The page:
Software maker Blizzard, maker of the hugely successful Warcraft video game series, is engaged in a legal dispute with a programmer who has created a tool that automates actions inside of one of its popular games.

Blizzard's parent company, Vivendi, has filed suit against Michael Donnelly over a bot the programmer made that operates inside of the World of Warcraft (WoW) massive multiplayer online game (MMO). The tool, which the reportedly has sold 100,000 copies, gives gamers an edge by allowing their characters to perform actions, even when the gamer is away.

The company contends that the program, dubbed MMO Glider, infringes upon the title's copyrights and degrades the game for other players.

Blizzard's designs expectations are frustrated, and resources are allocated unevenly, when bots are introduced into the WoW universe, because bots spend far more time in-game than an ordinary player would and consume resources the entire time, Blizzard stated to a U.S court.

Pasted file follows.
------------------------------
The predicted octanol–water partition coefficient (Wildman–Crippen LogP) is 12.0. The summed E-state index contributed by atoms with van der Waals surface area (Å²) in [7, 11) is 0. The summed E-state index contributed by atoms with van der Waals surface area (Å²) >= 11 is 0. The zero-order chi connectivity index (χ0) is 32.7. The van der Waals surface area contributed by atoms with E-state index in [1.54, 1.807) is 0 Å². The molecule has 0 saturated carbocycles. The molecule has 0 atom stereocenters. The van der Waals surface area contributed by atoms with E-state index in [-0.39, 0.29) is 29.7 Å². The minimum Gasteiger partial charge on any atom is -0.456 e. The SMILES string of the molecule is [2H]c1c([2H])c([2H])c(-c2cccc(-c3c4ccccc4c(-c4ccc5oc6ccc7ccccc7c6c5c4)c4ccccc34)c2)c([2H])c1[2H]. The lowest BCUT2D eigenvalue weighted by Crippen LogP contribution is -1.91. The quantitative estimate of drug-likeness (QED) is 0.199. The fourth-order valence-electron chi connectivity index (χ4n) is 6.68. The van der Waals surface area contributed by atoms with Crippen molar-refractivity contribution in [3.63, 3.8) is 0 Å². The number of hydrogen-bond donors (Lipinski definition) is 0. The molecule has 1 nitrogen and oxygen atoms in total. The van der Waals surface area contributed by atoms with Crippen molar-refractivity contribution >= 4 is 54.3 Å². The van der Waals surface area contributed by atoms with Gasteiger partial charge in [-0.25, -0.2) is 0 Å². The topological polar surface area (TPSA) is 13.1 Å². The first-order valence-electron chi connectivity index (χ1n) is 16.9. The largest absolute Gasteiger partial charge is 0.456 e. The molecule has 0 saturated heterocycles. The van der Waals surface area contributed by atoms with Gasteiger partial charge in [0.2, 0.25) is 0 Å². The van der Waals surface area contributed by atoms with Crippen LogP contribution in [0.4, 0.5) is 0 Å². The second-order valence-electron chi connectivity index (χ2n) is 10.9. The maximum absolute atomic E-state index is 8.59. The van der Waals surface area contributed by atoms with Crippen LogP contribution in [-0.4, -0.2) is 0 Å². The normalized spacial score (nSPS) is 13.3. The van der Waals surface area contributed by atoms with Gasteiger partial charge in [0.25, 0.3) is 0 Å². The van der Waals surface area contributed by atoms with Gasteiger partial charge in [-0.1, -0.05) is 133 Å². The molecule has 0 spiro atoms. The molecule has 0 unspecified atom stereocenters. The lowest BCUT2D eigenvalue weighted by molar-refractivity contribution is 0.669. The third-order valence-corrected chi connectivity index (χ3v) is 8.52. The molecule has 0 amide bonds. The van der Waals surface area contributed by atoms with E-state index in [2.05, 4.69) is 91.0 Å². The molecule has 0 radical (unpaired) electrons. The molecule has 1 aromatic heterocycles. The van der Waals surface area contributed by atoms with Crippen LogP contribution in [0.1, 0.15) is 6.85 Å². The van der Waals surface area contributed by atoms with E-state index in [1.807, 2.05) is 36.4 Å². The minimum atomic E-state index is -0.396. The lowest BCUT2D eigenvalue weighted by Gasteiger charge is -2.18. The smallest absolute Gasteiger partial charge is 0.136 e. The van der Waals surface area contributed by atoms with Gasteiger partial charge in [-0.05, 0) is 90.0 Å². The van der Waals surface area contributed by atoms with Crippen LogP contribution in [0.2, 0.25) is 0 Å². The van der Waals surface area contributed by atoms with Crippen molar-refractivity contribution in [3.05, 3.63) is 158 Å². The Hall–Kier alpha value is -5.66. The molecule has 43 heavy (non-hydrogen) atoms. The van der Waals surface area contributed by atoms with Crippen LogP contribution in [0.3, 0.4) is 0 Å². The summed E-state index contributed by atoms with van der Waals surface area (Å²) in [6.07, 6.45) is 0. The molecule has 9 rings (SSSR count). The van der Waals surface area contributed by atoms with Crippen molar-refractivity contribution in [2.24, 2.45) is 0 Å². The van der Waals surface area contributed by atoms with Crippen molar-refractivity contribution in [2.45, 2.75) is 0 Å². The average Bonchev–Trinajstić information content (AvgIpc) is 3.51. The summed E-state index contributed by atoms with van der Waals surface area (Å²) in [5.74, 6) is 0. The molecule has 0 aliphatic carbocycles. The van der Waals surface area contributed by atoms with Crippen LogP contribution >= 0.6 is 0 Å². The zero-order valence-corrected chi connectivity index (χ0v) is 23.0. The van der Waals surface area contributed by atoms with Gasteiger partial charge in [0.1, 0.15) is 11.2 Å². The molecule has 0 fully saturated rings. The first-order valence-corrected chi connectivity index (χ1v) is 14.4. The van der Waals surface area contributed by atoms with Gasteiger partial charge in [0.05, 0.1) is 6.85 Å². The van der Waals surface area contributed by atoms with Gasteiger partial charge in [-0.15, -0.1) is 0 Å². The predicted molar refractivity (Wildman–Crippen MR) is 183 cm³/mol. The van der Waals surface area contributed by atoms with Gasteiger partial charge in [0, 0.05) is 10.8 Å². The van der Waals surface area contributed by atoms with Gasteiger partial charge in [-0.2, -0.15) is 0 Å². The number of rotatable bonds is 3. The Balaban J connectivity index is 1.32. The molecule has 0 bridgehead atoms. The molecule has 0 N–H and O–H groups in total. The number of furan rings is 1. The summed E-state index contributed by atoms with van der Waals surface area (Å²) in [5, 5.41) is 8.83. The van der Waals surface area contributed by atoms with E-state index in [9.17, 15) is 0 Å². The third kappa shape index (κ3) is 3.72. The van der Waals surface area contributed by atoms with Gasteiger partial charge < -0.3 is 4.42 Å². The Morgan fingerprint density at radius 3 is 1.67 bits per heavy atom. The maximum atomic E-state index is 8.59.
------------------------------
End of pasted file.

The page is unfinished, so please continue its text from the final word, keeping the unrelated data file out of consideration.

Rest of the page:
Representatives of the firm, including a private investigator, came to Donnelly's home prior to the formal legal action, threatening him and ordering him to stop distribution of the tool. The actions offended the programmer, according to his legal submissions.

When they arrived, they presented Donnelly with a copy of a complaint that they indicated would be filed the next day in the US District Court for the Central District of California if Donnelly did not immediately agree to stop selling Glider and return all profits that he made from Glider sales, his lawyers stated.

Donnelly argues that his software stays within the bounds of the law, but Blizzard believes because the software copies the game into computer memory, the title's End User Agreement was broken.

Both sides have submitted legal summaries to a court in Arizona and are awaiting judgment in the case.